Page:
The global pollen problem is getting worse and worse
The Daily Show
When plants grow and blossom, they also release tons of pollen into the air, to the detriment of many people's respiratory systems.
Now, thanks to climate change and increasing carbon dioxide levels, each year's pollen season gets worse.
"Longer growing seasons, along with higher temperatures and carbon dioxide levels, can increase pollen production, intensifying and lengthening the allergy season," according to a 2014 report by the National Climate Assessment.
Dr. Stanley Fineman, past president American College of Allergy, Asthma, and Immunology, told Business Insider that he in fact does see more people with allergies and more complaints of allergy symptoms.
Wheezing and asthma related ER visits increase 10-15% on days with high pollen counts, a study based in the country's south east found. Separate studies in New England, New York City, and California found similar results, high pollen counts correlate with more ER visits.
Allergies in general are on the rise possibly because of what's called the hygiene hypothesis. As people start living in more sterile and urban environments their immune systems aren't exposed to microbes and don't know what to do when they encounter allergens or bacteria, making allergies and auto-immune diseases more prevalent, Scientific American's podcast Science Talk explains.
But it seems the hygiene hypothesis can't explain everything about the increase in pollen allergies, because researchers found that specific sensitivity to ragweed pollen, which up to 20% of Americans are allergic to, increased by 15% over a four year period.
Asthma and Allergy Foundation of America
If you look at the chart above you'll see that the amounts of pollen ragweed produces only went up by 1 gram per plant in almost 20 years. But Mike Tringale, SVP of the Asthma and Allergy Foundation of America, told Business Insider by email that slight increases, such as the graph shows, can make clinical differences for people with allergies.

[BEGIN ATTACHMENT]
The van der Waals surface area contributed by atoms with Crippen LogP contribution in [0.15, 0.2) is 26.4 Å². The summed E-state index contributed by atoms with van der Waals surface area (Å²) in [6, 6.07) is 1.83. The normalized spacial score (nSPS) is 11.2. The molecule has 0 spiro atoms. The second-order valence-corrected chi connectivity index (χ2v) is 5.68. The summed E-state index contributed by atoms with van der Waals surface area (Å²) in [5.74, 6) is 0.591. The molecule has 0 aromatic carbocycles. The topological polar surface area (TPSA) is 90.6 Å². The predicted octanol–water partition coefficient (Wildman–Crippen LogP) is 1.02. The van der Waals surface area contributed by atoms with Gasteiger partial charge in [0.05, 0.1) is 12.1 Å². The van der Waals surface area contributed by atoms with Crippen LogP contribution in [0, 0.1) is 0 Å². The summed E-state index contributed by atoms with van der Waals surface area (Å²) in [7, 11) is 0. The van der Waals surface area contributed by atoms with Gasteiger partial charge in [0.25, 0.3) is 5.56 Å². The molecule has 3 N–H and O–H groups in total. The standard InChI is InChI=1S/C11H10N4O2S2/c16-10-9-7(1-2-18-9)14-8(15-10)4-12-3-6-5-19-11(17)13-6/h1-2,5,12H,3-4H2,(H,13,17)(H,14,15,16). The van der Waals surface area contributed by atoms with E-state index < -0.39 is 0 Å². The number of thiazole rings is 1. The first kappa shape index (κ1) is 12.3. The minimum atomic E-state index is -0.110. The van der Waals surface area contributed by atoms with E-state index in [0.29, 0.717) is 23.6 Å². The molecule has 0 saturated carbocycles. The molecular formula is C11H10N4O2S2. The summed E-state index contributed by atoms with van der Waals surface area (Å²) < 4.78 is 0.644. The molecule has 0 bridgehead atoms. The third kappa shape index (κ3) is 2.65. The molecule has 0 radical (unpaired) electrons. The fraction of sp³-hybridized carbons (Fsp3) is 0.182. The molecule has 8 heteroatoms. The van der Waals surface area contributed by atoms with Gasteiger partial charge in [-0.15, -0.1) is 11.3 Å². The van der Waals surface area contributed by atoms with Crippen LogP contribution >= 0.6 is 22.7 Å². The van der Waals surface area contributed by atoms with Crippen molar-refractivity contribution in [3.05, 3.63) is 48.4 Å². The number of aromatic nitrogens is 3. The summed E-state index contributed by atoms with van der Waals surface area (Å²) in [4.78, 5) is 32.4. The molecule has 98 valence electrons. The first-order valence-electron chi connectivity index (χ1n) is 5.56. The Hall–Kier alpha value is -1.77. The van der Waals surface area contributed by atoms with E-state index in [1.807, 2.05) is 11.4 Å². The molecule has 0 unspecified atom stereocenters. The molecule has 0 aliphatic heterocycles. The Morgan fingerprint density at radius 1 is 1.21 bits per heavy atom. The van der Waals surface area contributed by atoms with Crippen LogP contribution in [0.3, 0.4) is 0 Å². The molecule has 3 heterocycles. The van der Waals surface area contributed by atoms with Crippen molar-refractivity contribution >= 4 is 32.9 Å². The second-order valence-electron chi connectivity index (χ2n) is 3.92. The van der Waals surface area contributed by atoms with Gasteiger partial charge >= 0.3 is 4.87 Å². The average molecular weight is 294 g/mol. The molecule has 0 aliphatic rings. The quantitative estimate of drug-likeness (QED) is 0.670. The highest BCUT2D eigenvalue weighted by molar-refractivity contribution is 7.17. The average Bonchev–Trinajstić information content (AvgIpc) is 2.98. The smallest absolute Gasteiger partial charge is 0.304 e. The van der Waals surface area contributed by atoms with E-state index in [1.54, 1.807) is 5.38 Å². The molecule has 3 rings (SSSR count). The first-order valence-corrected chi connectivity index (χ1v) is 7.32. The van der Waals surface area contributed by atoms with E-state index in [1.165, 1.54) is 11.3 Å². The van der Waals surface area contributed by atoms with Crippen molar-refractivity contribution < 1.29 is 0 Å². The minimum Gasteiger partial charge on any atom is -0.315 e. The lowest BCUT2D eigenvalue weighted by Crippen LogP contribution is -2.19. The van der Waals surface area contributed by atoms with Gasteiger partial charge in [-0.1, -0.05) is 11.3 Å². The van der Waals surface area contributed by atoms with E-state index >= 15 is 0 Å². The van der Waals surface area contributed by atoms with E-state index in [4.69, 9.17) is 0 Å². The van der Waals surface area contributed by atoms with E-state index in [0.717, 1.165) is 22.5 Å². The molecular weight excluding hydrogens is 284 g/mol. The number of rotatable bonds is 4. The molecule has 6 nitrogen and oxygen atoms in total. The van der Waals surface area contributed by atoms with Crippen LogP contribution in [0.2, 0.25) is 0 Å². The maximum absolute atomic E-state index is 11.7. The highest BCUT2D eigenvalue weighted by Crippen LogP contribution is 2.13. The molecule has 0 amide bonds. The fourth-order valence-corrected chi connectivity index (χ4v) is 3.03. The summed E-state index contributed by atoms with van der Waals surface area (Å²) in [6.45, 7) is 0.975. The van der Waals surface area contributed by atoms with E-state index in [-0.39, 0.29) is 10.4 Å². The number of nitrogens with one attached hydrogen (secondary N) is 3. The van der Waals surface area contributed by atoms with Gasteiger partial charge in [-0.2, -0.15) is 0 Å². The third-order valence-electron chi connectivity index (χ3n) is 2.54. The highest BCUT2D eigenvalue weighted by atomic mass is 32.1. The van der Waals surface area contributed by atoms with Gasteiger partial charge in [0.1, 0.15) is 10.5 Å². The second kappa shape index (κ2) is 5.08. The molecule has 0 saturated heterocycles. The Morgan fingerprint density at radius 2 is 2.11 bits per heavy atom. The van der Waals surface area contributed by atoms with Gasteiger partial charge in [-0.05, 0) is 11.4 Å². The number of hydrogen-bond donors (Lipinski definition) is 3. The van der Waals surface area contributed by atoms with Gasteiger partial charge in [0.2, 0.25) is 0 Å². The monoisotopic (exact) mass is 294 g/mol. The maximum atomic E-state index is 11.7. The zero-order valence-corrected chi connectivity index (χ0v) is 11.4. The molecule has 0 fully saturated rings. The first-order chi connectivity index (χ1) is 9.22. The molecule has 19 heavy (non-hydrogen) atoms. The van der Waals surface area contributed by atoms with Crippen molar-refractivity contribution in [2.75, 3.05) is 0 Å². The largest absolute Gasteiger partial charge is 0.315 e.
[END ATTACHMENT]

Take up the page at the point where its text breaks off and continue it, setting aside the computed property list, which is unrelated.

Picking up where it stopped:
Ragweed actually works pretty well as a proxy since it's so common, and scientists found similar trends in other plants like allergy-causing grasses.another study of ragweed found that the plant's pollen is more potent, meaning it can cause worse symptoms, than before thanks to climate change increasing the amount of carbon dioxide in the air and causing warmer drought-like conditions.
This gets even worse the closer plants are to sources of carbon dioxide - ragweed growing next to highways produces more potent pollen than ragweed growing away from large roads.
It seems that the pollution from the cars increases the potency of the ragweed pollen.
In the United States up to 30% of adults and 40% of children suffer from nasal allergies to pollen, mold spores, dust mites, or animal dander. And more than 10 million people in Britain suffer from hay fever.
Once a grain of pollen, or other allergen, enters an allergic person's nose, mouth, or eyes that person's immune system overreacts to the harmless particles. This overreaction causes the dreaded mix of snuffly noses, watery eyes, and in really bad cases, sets off a bout of allergy-induced asthma, which can be deadly if untreated.
What is a person to do in the face of such an allergic onslaught?
Well there are many ways of coping with seasonal allergies. But Dr. Fineman told Business Insider the most effective course of action for someone with allergies is to find what exactly they are allergic to and to take care around or avoid that allergen. A discussion with their doctor is the best way to deal with an allergy - an allergist can recommend different treatments and tips for reducing allergies tailored to you.
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